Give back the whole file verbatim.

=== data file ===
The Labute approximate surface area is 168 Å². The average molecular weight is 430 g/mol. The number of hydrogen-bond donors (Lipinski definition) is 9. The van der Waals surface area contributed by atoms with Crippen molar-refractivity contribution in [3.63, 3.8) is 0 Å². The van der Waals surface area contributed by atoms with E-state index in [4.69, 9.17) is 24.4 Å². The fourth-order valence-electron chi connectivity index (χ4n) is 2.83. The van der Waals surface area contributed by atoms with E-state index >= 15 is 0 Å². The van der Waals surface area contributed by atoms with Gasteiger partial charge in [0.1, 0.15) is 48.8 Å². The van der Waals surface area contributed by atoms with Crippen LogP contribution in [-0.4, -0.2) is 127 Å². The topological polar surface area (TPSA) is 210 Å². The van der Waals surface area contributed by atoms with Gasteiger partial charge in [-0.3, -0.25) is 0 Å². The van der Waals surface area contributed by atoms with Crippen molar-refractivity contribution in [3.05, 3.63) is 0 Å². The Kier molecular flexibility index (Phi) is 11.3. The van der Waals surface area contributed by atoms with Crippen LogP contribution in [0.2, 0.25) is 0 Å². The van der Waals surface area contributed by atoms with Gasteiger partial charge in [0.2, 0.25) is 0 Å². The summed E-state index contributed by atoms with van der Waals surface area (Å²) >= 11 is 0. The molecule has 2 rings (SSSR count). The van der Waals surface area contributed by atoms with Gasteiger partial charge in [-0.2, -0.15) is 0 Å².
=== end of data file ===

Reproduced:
The Labute approximate surface area is 168 Å². The average molecular weight is 430 g/mol. The number of hydrogen-bond donors (Lipinski definition) is 9. The van der Waals surface area contributed by atoms with Crippen molar-refractivity contribution in [3.63, 3.8) is 0 Å². The van der Waals surface area contributed by atoms with E-state index in [4.69, 9.17) is 24.4 Å². The fourth-order valence-electron chi connectivity index (χ4n) is 2.83. The van der Waals surface area contributed by atoms with E-state index >= 15 is 0 Å². The van der Waals surface area contributed by atoms with Gasteiger partial charge in [0.1, 0.15) is 48.8 Å². The van der Waals surface area contributed by atoms with Crippen LogP contribution in [-0.4, -0.2) is 127 Å². The topological polar surface area (TPSA) is 210 Å². The van der Waals surface area contributed by atoms with Gasteiger partial charge in [-0.3, -0.25) is 0 Å². The van der Waals surface area contributed by atoms with Crippen molar-refractivity contribution in [3.05, 3.63) is 0 Å². The Kier molecular flexibility index (Phi) is 11.3. The van der Waals surface area contributed by atoms with Crippen LogP contribution in [0.2, 0.25) is 0 Å². The van der Waals surface area contributed by atoms with Gasteiger partial charge in [0.2, 0.25) is 0 Å². The summed E-state index contributed by atoms with van der Waals surface area (Å²) >= 11 is 0. The molecule has 2 rings (SSSR count). The van der Waals surface area contributed by atoms with Gasteiger partial charge in [-0.2, -0.15) is 0 Å².